The Internet Revolution:

20 years ago Tim Berners Lee, a British engineer, changed the world when he developed a project that would go on to become the 'world wide web' or 'Internet'. Today, the internet and computer usage is well established in many people's everyday lives, particularly in the developed countries. However, every year more people across the world gain access to computers and the internet, resulting in an increase in the number of users that can share and communicate electronically, publishing their own thoughts, values and activities. Social media services such as Facebook and twitter are used by millions of people everyday.

Despite this growing trend less than one-third of the world is currently online. That means for more than 4 billion people the internet is still an unknown. A poll carried out by the BBC in 2010 across 26 different countries and using more than 27,000 respondents, overwhelmingly believed that access to the internet is a fundamental right – 4 out 5 people asked felt this (see link for more detail).

Explore the tables and graphs in the BBC source below to explore this inequality in more detail.

SuperPower: Visualising the internet


Many people now feel that access to the internet is a basic human right – however, the reasons for not having access can be complex. Many parts of the developing world do not have adequate and reliable electricity supplies, meaning the electricity required to power computer networks is not available. There is also the issue with connecting. Not having a wired connection such as phone lines is easily overcome in todays 'wireless' and 'mobile phone' urbanised world. But in many of the more rural parts of the world there are no phone masts so using this method is not an option. Satellite phones and internet access remain the only option for many in these areas, but the costs of this kind of connection make it too expensive for many.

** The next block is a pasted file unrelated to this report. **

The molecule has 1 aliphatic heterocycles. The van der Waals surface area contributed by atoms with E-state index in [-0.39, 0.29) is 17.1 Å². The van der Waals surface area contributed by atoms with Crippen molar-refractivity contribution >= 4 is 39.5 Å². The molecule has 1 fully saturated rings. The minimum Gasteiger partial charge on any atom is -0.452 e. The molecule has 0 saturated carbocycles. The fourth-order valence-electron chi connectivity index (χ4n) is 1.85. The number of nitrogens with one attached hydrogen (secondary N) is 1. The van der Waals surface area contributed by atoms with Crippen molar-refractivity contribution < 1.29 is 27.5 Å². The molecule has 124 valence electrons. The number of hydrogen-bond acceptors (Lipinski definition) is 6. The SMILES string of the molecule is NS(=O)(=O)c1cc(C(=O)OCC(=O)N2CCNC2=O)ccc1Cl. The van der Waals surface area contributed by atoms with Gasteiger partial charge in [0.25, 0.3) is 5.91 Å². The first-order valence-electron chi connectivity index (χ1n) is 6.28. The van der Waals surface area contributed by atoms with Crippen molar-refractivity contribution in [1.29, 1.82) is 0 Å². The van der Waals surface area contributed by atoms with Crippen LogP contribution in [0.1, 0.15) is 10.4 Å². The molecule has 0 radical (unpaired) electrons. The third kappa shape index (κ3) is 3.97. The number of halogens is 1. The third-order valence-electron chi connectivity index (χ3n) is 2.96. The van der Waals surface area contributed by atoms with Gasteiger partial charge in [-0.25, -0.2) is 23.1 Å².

Even in the United Kingdom reliable, fast broadband connections are not found universally everywhere for everyone. The House of Lords recently published a paper on its desire to provide 'Broadband for All' and the Government has tried to provide funding to make this a reality. It is increasingly viewed that to ensure there is sustainable economic growth, superfast broadband networks for all parts of the country are essential.

Teacher Notes


Select Committee Report


Government Response


UK Statistics